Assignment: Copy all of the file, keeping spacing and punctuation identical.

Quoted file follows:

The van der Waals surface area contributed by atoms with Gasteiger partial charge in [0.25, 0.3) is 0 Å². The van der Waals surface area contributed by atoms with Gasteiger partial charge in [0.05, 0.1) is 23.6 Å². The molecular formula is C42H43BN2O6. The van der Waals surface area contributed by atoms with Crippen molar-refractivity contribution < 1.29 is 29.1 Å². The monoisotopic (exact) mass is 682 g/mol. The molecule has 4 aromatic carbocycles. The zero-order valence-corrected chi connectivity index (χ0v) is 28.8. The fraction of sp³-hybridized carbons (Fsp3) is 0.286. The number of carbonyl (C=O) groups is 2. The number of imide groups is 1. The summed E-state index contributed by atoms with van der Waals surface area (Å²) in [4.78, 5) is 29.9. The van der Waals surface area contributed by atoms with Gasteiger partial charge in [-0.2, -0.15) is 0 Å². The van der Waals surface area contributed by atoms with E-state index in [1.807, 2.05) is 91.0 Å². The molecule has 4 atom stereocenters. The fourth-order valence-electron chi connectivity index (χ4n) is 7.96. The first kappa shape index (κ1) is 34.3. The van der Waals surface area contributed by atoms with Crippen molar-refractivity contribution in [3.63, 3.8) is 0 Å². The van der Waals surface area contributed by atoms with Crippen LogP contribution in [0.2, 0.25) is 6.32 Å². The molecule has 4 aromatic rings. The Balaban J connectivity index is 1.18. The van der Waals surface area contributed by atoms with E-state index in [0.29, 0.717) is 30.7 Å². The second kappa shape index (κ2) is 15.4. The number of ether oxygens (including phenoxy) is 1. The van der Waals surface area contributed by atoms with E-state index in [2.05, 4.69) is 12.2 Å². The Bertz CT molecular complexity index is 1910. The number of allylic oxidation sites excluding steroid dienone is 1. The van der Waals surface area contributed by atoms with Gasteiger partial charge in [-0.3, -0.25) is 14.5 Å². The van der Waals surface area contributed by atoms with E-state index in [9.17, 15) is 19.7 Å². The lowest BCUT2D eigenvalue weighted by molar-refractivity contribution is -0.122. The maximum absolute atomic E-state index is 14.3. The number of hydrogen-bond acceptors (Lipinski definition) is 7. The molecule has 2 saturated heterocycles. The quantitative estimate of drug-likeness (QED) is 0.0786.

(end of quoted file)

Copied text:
The van der Waals surface area contributed by atoms with Gasteiger partial charge in [0.25, 0.3) is 0 Å². The van der Waals surface area contributed by atoms with Gasteiger partial charge in [0.05, 0.1) is 23.6 Å². The molecular formula is C42H43BN2O6. The van der Waals surface area contributed by atoms with Crippen molar-refractivity contribution < 1.29 is 29.1 Å². The monoisotopic (exact) mass is 682 g/mol. The molecule has 4 aromatic carbocycles. The zero-order valence-corrected chi connectivity index (χ0v) is 28.8. The fraction of sp³-hybridized carbons (Fsp3) is 0.286. The number of carbonyl (C=O) groups is 2. The number of imide groups is 1. The summed E-state index contributed by atoms with van der Waals surface area (Å²) in [4.78, 5) is 29.9. The van der Waals surface area contributed by atoms with Gasteiger partial charge in [-0.2, -0.15) is 0 Å². The van der Waals surface area contributed by atoms with E-state index in [1.807, 2.05) is 91.0 Å². The molecule has 4 atom stereocenters. The fourth-order valence-electron chi connectivity index (χ4n) is 7.96. The first kappa shape index (κ1) is 34.3. The van der Waals surface area contributed by atoms with Crippen molar-refractivity contribution in [3.63, 3.8) is 0 Å². The van der Waals surface area contributed by atoms with Crippen LogP contribution in [0.2, 0.25) is 6.32 Å². The molecule has 4 aromatic rings. The Balaban J connectivity index is 1.18. The van der Waals surface area contributed by atoms with E-state index in [0.29, 0.717) is 30.7 Å². The second kappa shape index (κ2) is 15.4. The number of ether oxygens (including phenoxy) is 1. The van der Waals surface area contributed by atoms with E-state index in [2.05, 4.69) is 12.2 Å². The Bertz CT molecular complexity index is 1910. The number of allylic oxidation sites excluding steroid dienone is 1. The van der Waals surface area contributed by atoms with Gasteiger partial charge in [-0.3, -0.25) is 14.5 Å². The van der Waals surface area contributed by atoms with E-state index in [9.17, 15) is 19.7 Å². The lowest BCUT2D eigenvalue weighted by molar-refractivity contribution is -0.122. The maximum absolute atomic E-state index is 14.3. The number of hydrogen-bond acceptors (Lipinski definition) is 7. The molecule has 2 saturated heterocycles. The quantitative estimate of drug-likeness (QED) is 0.0786.